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    Assoc. Prof. Yi Yang 學術報告會

    題目:Quantifying Uncertainty in Kinetic Simulation of Engine Autoignition

    時間:2020年1月7日 10:00-11:30

    地點:機械與動力工程學院 F310會議室

    報告人:Assoc. Prof. Yi Yang (University of Melbourne)

    邀請人:韓東 特別研究員(內燃機研究所)



    Dr Yi Yang is an Associate Professor of Mechanical Engineering at the University of Melbourne. His research includes combustion chemistry, low emission fuels, advanced combustion engines, and fuel/engine interactions. He received his PhD from the Pennsylvania State University in 2008 and conducted postdoctoral research at Sandia National Laboratories before joining the University of Melbourne in 2012. He is a member of the Combustion Institute and the Society of Automotive Engineers. He is an Associate Editor of the SAE International Journal of Engines and currently serves on the board of the Combustion Institute – Australia and New Zealand as the Section Secretary.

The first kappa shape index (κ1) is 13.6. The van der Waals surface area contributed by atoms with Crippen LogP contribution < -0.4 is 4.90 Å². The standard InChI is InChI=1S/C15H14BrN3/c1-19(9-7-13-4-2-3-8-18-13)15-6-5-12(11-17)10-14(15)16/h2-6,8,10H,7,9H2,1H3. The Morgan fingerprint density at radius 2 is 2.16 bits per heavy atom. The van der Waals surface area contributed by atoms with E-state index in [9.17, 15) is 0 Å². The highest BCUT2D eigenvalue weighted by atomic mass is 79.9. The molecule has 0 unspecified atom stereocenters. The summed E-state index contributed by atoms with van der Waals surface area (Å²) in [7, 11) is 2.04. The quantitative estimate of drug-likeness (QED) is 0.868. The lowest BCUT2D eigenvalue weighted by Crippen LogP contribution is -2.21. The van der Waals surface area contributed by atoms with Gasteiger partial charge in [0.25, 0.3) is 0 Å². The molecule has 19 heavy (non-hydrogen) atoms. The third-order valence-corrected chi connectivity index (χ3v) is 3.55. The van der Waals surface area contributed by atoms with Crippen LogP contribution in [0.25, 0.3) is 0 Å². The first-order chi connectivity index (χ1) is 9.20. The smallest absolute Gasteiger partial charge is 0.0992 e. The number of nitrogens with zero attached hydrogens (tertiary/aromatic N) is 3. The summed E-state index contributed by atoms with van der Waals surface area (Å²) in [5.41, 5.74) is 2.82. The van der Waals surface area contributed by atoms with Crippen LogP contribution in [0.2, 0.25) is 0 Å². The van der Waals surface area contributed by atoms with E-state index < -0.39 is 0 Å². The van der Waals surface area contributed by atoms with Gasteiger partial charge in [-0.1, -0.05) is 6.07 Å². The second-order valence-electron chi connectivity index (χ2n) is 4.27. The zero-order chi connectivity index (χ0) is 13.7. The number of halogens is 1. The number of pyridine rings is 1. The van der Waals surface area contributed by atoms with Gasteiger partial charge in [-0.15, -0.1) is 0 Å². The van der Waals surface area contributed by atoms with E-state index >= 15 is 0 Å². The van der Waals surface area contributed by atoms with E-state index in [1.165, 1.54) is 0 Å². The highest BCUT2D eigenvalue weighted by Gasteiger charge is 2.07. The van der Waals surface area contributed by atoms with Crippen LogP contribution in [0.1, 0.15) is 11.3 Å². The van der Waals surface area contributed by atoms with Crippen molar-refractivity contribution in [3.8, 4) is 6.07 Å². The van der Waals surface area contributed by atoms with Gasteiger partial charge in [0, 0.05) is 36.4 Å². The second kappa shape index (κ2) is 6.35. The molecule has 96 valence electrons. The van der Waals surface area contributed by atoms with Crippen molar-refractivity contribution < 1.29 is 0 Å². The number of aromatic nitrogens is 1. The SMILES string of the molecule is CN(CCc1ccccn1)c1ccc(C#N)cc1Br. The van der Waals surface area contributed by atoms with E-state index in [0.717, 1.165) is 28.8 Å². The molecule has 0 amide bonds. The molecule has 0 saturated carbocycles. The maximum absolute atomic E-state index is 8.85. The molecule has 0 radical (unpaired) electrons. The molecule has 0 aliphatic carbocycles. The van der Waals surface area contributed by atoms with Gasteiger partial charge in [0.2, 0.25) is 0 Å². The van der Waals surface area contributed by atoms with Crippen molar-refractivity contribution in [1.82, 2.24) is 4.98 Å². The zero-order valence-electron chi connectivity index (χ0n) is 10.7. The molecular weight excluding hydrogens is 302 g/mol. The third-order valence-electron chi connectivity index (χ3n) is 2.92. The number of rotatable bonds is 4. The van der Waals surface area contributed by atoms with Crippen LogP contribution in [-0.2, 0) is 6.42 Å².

Combustion chemistry models have been developed with inherent uncertainties in them. Whether a model developed using fundamental combustion experiments can reproduce practical combustion processes within typical levels of measurement uncertainty is an open question. In this talk, we quantify the uncertainty of engine autoignition simulation using the deterministic, bound-to-bound data collaboration approach. A case study is reported for autoignition of n-pentane in a standard octane rating experiment using a two-zone combustion model coupled with a detailed chemistry model. The results show that the prediction uncertainty of a comprehensively tested n-pentane model is substantially higher than the measurement uncertainty of engine experiments. In-cylinder thermochemical conditions, such as the temperature at the intake valve closure and the heat transfer coefficient, are found to be less important than reaction rate coefficients in determining the model uncertainty. The large prediction uncertainty can be reduced by constraining the model with fundamental experiments including ignition delays and species concentrations, and more significantly, with autoignition timings from well-calibrated engine experiments. Finally, the model prediction uncertainties are evaluated in terms of octane number measurement errors using two sets of CFR engine experiments, from which the uncertainty of the most constrained model is found to be comparable to the tolerance allowed for standard octane number tests.




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